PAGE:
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Chinese buyers suspend DDGS imports amid anti-dumping probe fears-traders
October 28, 2015 / 7:07 AM / 2 years ago

Chinese buyers suspend DDGS imports amid anti-dumping probe fears-traders

BEIJING, Oct 28 (Reuters) - Chinese customers have temporarily stopped buying distiller’s dried grains (DDGS) from the United States amid worries that Beijing may launch another anti-dumping probe into imports of the feed ingredient, industry sources said.

China is the world’s top buyer of DDGS, a by-product of corn ethanol that is used by feed mills as a substitute for corn and soymeal. China imports almost all of its needs from the United States, the largest exporter, with the total value reaching $1.6 billion so far this year.

“Buyers have stopped ordering new shipments. They are worried about the anti-dumping probe,” said one trader with an international trading house, who did not want to be identified.

Another big Chinese buyer also confirmed that it would not make any new orders until the situation became clear.

Two industry sources said Chinese ethanol companies submitted an anti-dumping request to China’s commerce ministry last week. The ministry did not respond to Reuters’ request for confirmation.

The ministry in late 2010 launched an anti-dumping investigation into U.S. DDGS imports and later extended the probe before dropping it in mid-2012. The investigation led to a slowdown in imports from China.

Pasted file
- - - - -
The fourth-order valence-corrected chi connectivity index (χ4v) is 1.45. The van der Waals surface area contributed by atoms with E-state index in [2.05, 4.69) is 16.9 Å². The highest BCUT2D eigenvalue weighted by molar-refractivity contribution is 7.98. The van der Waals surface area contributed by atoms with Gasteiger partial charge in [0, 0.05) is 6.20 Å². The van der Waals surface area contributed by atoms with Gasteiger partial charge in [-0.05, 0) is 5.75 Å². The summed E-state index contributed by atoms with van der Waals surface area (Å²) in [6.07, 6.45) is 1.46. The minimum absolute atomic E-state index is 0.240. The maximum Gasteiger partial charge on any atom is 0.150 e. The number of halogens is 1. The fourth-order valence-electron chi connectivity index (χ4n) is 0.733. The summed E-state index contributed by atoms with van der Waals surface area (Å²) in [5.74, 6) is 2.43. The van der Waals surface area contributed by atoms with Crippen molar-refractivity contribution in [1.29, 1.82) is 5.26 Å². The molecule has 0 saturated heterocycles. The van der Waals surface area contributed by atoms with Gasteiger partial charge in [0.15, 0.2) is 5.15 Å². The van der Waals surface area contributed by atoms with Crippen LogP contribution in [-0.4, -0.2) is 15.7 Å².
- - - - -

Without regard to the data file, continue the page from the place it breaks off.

Cheap imports of U.S. DDGS have hurt the domestic ethanol industry, which has been suffering losses since June 2013, Zhang Guohong, a senior official with China’s Alcohol Industry Association, wrote in an article published by the official Farmers Daily on Tuesday.

“We advise authorities to take measures to control imports of dried distiller’s grains from the United States,” the article said, proposing measures such as higher import duties, import quotas or more vigorous checks into unapproved GMO corn content in DDGS shipments.

Zhang said the 5.41 million tonnes that China imported from the United States last year was the equivalent of about 18 million tonnes of corn, adding to the country’s corn supply surplus.

Analysts have estimated that China’s corn stocks, which currently stand at 150 million tonnes or 8 months worth of consumption, are expected to climb to more than a year’s worth of consumption after the 2015/16 stockpile scheme which ends in April..

China’s imports of U.S. DDGS remained at a record high level from July to September, recovering from an interruption beginning in the second half of last year amid investigations into unapproved genetically-modified content. (Reporting by Niu Shuping and David Stanway; Editing by Richard Pullin)

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